# How can we find Room Impulse Response in real-time using Sine Sweep Method?

I want to calculate the room impulse response in real-time using sine sweep method. For that, I generated a sine sweep $$x$$ & its amplitude modulated inverse signal $$f$$. Then I played that $$x$$ signal and simultaneously recorded this in the variable $$myrecording$$. Then I applied convolution on the amplitude modulated inverse signal $$f$$ and $$myrecording$$ to get the $$Room Impulse Response$$ as:

$$RoomImpulseResponse = myrecording * f$$

I followed the below mentioned post to find Room Impulse Response: How to use deconvolution technique to find out impulse response?

Now my concern is that after following this procedure, I'm not getting the expected results. I've also attached a graph for this. Am I making any mistake?

   from scipy.signal import max_len_seq
import numpy as np
import matplotlib.pyplot as plt
import simpleaudio as sa
import sounddevice as sd
import scipy.signal as sig
from scipy.signal import chirp
from scipy.io.wavfile import write

# x = max_len_seq(12)[0]
myrecording = None

# Sweep Parameters
f1 = 4000
f2 = 5000
T = 0.1
fs = 48000
t = np.arange(0, T * fs) / fs
R = np.log(f2 / f1)

# ESS generation
x = np.sin((2 * np.pi * f1 * T / R) * (np.exp(t * R / T) - 1))
# Inverse filter
k = np.exp(t * R / T)
f = x[::-1] / k

def play():
play_obj = sa.play_buffer(x, 1, 2, 48000)
play_obj.wait_done()

def record():
global myrecording
myrecording = sd.rec(int(3.0 * 48000), samplerate=48000, channels=1).squeeze()
write("myrecording.wav", 48000, myrecording.astype(np.int16))
sd.wait()

def chunks(lst, chunkSizeInms, samplingRate):
"""Yield successive n-sized chunks from lst."""
chunks = []
n = round((samplingRate / 1000) * chunkSizeInms)
for i in range(0, len(lst), n):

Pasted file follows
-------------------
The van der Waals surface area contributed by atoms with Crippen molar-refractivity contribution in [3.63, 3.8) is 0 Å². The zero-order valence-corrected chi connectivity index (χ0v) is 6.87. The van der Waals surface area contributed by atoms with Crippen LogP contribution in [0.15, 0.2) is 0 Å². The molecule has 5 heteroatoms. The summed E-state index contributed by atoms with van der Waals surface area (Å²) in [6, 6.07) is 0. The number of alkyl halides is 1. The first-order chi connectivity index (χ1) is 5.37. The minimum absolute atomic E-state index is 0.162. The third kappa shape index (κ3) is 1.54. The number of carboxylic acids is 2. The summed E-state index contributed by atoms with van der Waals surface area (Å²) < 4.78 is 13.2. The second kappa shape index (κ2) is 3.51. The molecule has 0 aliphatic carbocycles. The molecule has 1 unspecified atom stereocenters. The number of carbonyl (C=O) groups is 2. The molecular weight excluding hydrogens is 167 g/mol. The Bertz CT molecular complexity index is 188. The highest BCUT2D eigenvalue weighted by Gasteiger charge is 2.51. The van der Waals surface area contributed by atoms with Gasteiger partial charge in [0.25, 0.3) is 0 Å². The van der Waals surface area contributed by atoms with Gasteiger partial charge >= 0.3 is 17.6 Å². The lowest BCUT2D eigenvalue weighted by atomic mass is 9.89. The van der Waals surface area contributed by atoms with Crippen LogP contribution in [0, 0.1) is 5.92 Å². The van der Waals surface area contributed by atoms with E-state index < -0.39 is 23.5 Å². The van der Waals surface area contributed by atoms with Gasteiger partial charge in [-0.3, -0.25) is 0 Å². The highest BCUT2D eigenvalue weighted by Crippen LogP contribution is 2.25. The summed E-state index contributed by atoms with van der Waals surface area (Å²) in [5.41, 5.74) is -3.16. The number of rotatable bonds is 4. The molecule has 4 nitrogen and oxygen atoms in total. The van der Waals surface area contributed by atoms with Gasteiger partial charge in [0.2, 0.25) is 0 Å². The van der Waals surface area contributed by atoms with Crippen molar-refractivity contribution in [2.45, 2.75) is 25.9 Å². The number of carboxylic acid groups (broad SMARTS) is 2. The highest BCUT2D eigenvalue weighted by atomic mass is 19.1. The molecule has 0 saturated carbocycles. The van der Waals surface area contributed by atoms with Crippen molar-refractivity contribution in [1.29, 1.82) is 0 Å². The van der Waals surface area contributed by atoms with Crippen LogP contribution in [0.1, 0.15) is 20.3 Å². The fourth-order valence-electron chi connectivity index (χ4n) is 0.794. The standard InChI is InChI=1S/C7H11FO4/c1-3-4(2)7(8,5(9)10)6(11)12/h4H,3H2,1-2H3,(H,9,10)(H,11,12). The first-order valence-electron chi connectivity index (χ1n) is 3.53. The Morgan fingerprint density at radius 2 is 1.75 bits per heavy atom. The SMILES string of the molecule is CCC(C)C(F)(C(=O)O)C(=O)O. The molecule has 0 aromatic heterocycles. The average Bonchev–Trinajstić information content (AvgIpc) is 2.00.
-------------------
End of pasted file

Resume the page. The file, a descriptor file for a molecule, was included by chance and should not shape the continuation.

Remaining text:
chunks.append((lst[i:i + n]).astype(np.float32))

return chunks

if __name__ == '__main__':

t1.start()
t2.start()

# wait until thread 1 is completely executed
t1.join()
# wait until thread 2 is completely executed
t2.join()

correlation_result = list()

convolution_result = np.convolve(myrecording, f, mode='full');
peak_delay = np.argmax(np.abs(convolution_result)) / 48
print(peak_delay)
plt.plot(convolution_result)
plt.title('Delay in ms (peak): T = %i ms' % peak_delay)
plt.show()


• Your frequency range is quite narrow (4kHz - 5kHz), you should definitely use a broader frequency range. Secondly, your sweep is very short - in order to get good results, its length should be at least expected RT60 (start with 2 seconds). I suggest to first do the recording of the sweep and run your code offline.
– jojeck
Commented Sep 1, 2021 at 10:44
• @jojek , Could you please explain the steps which I should follow in order to make a correct RIR graph? Commented Sep 1, 2021 at 11:09
• Comments are not for extended discussion; this conversation has been moved to chat.
– jojeck
Commented Sep 1, 2021 at 11:10
• Room impulse response measurements are very difficult because of noise and distortion problems. For an overview of different methods and a comparison see for example: people.montefiore.uliege.be/stan/ArticleJAES.pdf Commented Sep 1, 2021 at 11:17
• @jojek , Thank you so much for guiding. There was an issue while playing the sine sweep. I've corrected that and it is working fine now. Commented Sep 1, 2021 at 12:26